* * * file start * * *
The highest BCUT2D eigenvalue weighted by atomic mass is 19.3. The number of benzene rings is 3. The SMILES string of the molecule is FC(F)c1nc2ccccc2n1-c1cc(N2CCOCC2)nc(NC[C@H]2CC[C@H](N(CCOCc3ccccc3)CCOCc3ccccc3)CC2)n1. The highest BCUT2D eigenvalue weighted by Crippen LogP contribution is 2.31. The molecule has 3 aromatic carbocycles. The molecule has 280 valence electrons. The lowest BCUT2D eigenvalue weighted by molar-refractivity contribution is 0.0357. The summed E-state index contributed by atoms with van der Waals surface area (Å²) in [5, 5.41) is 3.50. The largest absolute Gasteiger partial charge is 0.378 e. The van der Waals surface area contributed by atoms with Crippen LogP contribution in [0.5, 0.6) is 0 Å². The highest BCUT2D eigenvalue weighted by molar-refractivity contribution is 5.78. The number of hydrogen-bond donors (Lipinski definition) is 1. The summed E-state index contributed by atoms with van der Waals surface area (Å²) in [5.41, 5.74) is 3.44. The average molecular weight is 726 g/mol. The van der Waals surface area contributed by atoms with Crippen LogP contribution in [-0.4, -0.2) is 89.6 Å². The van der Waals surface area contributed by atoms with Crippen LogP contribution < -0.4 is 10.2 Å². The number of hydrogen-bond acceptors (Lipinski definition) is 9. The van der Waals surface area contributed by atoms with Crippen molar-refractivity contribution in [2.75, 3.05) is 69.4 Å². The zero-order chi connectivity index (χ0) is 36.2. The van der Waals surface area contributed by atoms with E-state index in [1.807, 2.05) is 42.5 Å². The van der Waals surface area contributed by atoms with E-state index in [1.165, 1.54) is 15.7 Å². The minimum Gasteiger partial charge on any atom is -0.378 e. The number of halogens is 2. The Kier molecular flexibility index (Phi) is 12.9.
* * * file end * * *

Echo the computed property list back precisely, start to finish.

The highest BCUT2D eigenvalue weighted by atomic mass is 19.3. The number of benzene rings is 3. The SMILES string of the molecule is FC(F)c1nc2ccccc2n1-c1cc(N2CCOCC2)nc(NC[C@H]2CC[C@H](N(CCOCc3ccccc3)CCOCc3ccccc3)CC2)n1. The highest BCUT2D eigenvalue weighted by Crippen LogP contribution is 2.31. The molecule has 3 aromatic carbocycles. The molecule has 280 valence electrons. The lowest BCUT2D eigenvalue weighted by molar-refractivity contribution is 0.0357. The summed E-state index contributed by atoms with van der Waals surface area (Å²) in [5, 5.41) is 3.50. The largest absolute Gasteiger partial charge is 0.378 e. The van der Waals surface area contributed by atoms with Crippen LogP contribution in [0.5, 0.6) is 0 Å². The highest BCUT2D eigenvalue weighted by molar-refractivity contribution is 5.78. The number of hydrogen-bond donors (Lipinski definition) is 1. The summed E-state index contributed by atoms with van der Waals surface area (Å²) in [5.41, 5.74) is 3.44. The average molecular weight is 726 g/mol. The van der Waals surface area contributed by atoms with Crippen LogP contribution in [-0.4, -0.2) is 89.6 Å². The van der Waals surface area contributed by atoms with Crippen LogP contribution < -0.4 is 10.2 Å². The number of hydrogen-bond acceptors (Lipinski definition) is 9. The van der Waals surface area contributed by atoms with Crippen molar-refractivity contribution in [2.75, 3.05) is 69.4 Å². The zero-order chi connectivity index (χ0) is 36.2. The van der Waals surface area contributed by atoms with E-state index in [1.807, 2.05) is 42.5 Å². The van der Waals surface area contributed by atoms with E-state index in [1.165, 1.54) is 15.7 Å². The minimum Gasteiger partial charge on any atom is -0.378 e. The number of halogens is 2. The Kier molecular flexibility index (Phi) is 12.9.